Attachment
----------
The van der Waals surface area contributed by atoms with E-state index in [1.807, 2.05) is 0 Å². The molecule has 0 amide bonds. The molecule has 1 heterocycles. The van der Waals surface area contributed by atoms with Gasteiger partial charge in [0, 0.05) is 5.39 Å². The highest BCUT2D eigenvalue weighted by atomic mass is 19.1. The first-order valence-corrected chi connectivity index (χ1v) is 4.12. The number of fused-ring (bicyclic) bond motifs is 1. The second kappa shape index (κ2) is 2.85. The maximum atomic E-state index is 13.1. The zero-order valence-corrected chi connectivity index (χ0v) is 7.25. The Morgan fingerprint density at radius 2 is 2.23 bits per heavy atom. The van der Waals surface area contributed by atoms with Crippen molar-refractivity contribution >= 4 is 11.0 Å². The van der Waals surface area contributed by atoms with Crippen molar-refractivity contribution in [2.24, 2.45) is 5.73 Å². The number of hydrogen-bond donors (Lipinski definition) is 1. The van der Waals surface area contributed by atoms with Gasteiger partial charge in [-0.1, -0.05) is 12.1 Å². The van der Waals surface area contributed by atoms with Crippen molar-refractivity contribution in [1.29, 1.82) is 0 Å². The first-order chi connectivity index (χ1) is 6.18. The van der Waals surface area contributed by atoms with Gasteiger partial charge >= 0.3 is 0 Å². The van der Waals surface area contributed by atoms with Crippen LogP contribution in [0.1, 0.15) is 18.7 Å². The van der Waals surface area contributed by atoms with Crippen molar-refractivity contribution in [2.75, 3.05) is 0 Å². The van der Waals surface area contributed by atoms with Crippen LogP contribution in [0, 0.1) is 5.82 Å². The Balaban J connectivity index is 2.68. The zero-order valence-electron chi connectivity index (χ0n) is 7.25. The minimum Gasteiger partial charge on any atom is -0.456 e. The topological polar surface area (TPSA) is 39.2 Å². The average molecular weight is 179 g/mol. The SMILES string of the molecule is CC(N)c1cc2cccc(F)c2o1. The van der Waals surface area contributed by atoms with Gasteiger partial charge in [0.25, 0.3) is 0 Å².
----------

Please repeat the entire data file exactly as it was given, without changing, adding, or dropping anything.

The van der Waals surface area contributed by atoms with E-state index in [1.807, 2.05) is 0 Å². The molecule has 0 amide bonds. The molecule has 1 heterocycles. The van der Waals surface area contributed by atoms with Gasteiger partial charge in [0, 0.05) is 5.39 Å². The highest BCUT2D eigenvalue weighted by atomic mass is 19.1. The first-order valence-corrected chi connectivity index (χ1v) is 4.12. The number of fused-ring (bicyclic) bond motifs is 1. The second kappa shape index (κ2) is 2.85. The maximum atomic E-state index is 13.1. The zero-order valence-corrected chi connectivity index (χ0v) is 7.25. The Morgan fingerprint density at radius 2 is 2.23 bits per heavy atom. The van der Waals surface area contributed by atoms with Crippen molar-refractivity contribution >= 4 is 11.0 Å². The van der Waals surface area contributed by atoms with Crippen molar-refractivity contribution in [2.24, 2.45) is 5.73 Å². The number of hydrogen-bond donors (Lipinski definition) is 1. The van der Waals surface area contributed by atoms with Gasteiger partial charge in [-0.1, -0.05) is 12.1 Å². The van der Waals surface area contributed by atoms with Crippen molar-refractivity contribution in [1.29, 1.82) is 0 Å². The first-order chi connectivity index (χ1) is 6.18. The van der Waals surface area contributed by atoms with Gasteiger partial charge >= 0.3 is 0 Å². The van der Waals surface area contributed by atoms with Crippen LogP contribution in [0.1, 0.15) is 18.7 Å². The van der Waals surface area contributed by atoms with Crippen molar-refractivity contribution in [2.75, 3.05) is 0 Å². The van der Waals surface area contributed by atoms with Crippen LogP contribution in [0, 0.1) is 5.82 Å². The Balaban J connectivity index is 2.68. The zero-order valence-electron chi connectivity index (χ0n) is 7.25. The minimum Gasteiger partial charge on any atom is -0.456 e. The topological polar surface area (TPSA) is 39.2 Å². The average molecular weight is 179 g/mol. The SMILES string of the molecule is CC(N)c1cc2cccc(F)c2o1. The van der Waals surface area contributed by atoms with Gasteiger partial charge in [0.25, 0.3) is 0 Å².